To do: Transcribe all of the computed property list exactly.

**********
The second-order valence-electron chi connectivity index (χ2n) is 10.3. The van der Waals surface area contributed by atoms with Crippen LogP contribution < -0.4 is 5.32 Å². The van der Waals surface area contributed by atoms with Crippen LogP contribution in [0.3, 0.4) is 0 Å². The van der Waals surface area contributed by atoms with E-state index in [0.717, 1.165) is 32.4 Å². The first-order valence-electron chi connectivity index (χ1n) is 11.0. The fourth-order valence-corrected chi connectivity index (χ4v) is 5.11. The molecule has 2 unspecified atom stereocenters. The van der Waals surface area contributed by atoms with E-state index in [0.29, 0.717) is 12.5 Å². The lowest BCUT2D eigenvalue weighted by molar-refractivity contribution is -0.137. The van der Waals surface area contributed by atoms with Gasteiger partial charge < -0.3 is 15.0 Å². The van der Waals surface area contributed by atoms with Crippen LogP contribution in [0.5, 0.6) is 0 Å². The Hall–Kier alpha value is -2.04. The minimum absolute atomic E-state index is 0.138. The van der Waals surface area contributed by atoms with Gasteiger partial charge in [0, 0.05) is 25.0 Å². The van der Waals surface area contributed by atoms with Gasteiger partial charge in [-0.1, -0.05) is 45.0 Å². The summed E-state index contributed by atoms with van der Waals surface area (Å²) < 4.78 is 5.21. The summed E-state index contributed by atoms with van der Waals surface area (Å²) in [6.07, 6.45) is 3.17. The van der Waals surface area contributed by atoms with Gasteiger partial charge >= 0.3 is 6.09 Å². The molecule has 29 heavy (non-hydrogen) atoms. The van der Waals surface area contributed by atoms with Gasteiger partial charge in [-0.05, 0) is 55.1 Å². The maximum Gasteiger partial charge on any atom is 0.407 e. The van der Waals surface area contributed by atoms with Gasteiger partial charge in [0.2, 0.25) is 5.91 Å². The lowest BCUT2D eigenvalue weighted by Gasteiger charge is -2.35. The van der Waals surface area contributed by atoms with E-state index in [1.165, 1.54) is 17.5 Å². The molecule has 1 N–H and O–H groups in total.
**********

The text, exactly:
The second-order valence-electron chi connectivity index (χ2n) is 10.3. The van der Waals surface area contributed by atoms with Crippen LogP contribution < -0.4 is 5.32 Å². The van der Waals surface area contributed by atoms with Crippen LogP contribution in [0.3, 0.4) is 0 Å². The van der Waals surface area contributed by atoms with E-state index in [0.717, 1.165) is 32.4 Å². The first-order valence-electron chi connectivity index (χ1n) is 11.0. The fourth-order valence-corrected chi connectivity index (χ4v) is 5.11. The molecule has 2 unspecified atom stereocenters. The van der Waals surface area contributed by atoms with E-state index in [0.29, 0.717) is 12.5 Å². The lowest BCUT2D eigenvalue weighted by molar-refractivity contribution is -0.137. The van der Waals surface area contributed by atoms with Gasteiger partial charge < -0.3 is 15.0 Å². The van der Waals surface area contributed by atoms with Crippen LogP contribution in [0.5, 0.6) is 0 Å². The Hall–Kier alpha value is -2.04. The minimum absolute atomic E-state index is 0.138. The van der Waals surface area contributed by atoms with Gasteiger partial charge in [0, 0.05) is 25.0 Å². The van der Waals surface area contributed by atoms with Gasteiger partial charge in [-0.1, -0.05) is 45.0 Å². The summed E-state index contributed by atoms with van der Waals surface area (Å²) < 4.78 is 5.21. The summed E-state index contributed by atoms with van der Waals surface area (Å²) in [6.07, 6.45) is 3.17. The van der Waals surface area contributed by atoms with Gasteiger partial charge >= 0.3 is 6.09 Å². The molecule has 29 heavy (non-hydrogen) atoms. The van der Waals surface area contributed by atoms with Gasteiger partial charge in [-0.05, 0) is 55.1 Å². The maximum Gasteiger partial charge on any atom is 0.407 e. The van der Waals surface area contributed by atoms with Gasteiger partial charge in [0.2, 0.25) is 5.91 Å². The lowest BCUT2D eigenvalue weighted by Gasteiger charge is -2.35. The van der Waals surface area contributed by atoms with E-state index in [1.165, 1.54) is 17.5 Å². The molecule has 1 N–H and O–H groups in total.